Thursday, January 28, 2016

Classics Challenge: "Wuthering Heights"

January is practically over, and I'm finished reading "Wuthering Heights." This post might be a little confusing because, at least for me, the book was confusing. Here's a quick summary for you:

Wuthering Heights is a wild, passionate story of the intense and almost demonic love between Catherine Earnshaw and Heathcliff, a foundling adopted by Catherine's father. After Mr Earnshaw's death, Heathcliff is bullied and humiliated by Catherine's brother Hindley and wrongly believing that his love for Catherine is not reciprocated, leaves Wuthering Heights, only to return years later as a wealthy and polished man. He proceeds to exact a terrible revenge for his former miseries.

First off, I wouldn't say it was a "wild, passionate" story. More like a story of five children who weren't taken care of in their youth who went on to have a painful future. The book itself moved very slowly, but the intense foreboding leaking through the typed script had me reading frantically. Things couldn't end well, I knew. Little did I know how bad they could get!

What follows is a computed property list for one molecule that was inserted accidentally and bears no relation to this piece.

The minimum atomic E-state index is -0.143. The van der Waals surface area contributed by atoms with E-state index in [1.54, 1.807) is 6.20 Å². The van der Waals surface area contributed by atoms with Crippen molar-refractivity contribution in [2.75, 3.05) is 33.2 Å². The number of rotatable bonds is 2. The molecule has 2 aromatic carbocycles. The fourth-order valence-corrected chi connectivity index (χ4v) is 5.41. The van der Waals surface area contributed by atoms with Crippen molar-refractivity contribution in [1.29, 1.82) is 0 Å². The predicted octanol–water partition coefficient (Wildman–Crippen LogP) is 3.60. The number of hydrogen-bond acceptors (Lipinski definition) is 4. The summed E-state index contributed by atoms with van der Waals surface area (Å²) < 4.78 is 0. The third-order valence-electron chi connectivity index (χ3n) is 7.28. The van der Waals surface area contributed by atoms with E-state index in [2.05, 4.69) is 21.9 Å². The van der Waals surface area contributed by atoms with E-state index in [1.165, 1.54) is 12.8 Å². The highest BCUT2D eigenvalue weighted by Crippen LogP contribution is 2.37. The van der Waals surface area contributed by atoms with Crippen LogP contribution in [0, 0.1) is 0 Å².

Heathcliff. Before I started "Wuthering Heights," I figured Heathcliff was some roguish, but romantic guy. Wrong, wrong, wrong! Heathcliff was a total villain throughout. I kept waiting for him to be "saved."
He wasn't. And his death was so unsatisfying.
Believe it or not, Heathcliff didn't earn the "Emily's Least Favorite Character" slot. The maid, Ellen Dean did. She went along with things so easily and allowed them to spin out of control. If anything, a majority of the tragedies in the book can be linked back to her! I also didn't like Lockwood. He wasn't the "hero" I was hoping for.
The story weaved through different time periods in different point of views--which made the plot all the more interesting. It wasn't something I expected from an older novel.
All in all, "Wuthering Heights" is worth the read, just be prepared not to encounter any "real" heroes throughout. The characters are forced to make their own happy endings from what life gave them. Some of them succeeded and some of them succumbed to the darkness that's in all of us.
In the end, I suppose "Wuthering Heights" has human nature woven through it, which might explain why it's such a cherished classic today.
Up next, "Pride and Prejudice," just in time for Valentine's Day!
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